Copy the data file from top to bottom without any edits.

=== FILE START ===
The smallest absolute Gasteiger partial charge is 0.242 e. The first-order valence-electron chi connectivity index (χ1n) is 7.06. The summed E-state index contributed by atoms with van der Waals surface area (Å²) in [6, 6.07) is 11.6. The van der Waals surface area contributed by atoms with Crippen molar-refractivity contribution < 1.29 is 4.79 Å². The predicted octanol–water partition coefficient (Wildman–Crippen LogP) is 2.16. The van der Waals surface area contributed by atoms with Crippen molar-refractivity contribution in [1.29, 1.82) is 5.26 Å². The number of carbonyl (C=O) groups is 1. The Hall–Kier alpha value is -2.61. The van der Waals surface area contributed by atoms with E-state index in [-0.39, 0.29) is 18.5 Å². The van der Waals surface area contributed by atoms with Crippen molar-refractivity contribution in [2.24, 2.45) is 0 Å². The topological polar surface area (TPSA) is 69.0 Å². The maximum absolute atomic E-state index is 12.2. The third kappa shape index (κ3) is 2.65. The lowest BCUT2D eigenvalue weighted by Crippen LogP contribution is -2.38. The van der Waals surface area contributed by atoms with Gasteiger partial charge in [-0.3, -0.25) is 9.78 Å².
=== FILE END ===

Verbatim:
The smallest absolute Gasteiger partial charge is 0.242 e. The first-order valence-electron chi connectivity index (χ1n) is 7.06. The summed E-state index contributed by atoms with van der Waals surface area (Å²) in [6, 6.07) is 11.6. The van der Waals surface area contributed by atoms with Crippen molar-refractivity contribution < 1.29 is 4.79 Å². The predicted octanol–water partition coefficient (Wildman–Crippen LogP) is 2.16. The van der Waals surface area contributed by atoms with Crippen molar-refractivity contribution in [1.29, 1.82) is 5.26 Å². The number of carbonyl (C=O) groups is 1. The Hall–Kier alpha value is -2.61. The van der Waals surface area contributed by atoms with E-state index in [-0.39, 0.29) is 18.5 Å². The van der Waals surface area contributed by atoms with Crippen molar-refractivity contribution in [2.24, 2.45) is 0 Å². The topological polar surface area (TPSA) is 69.0 Å². The maximum absolute atomic E-state index is 12.2. The third kappa shape index (κ3) is 2.65. The lowest BCUT2D eigenvalue weighted by Crippen LogP contribution is -2.38. The van der Waals surface area contributed by atoms with Gasteiger partial charge in [-0.3, -0.25) is 9.78 Å².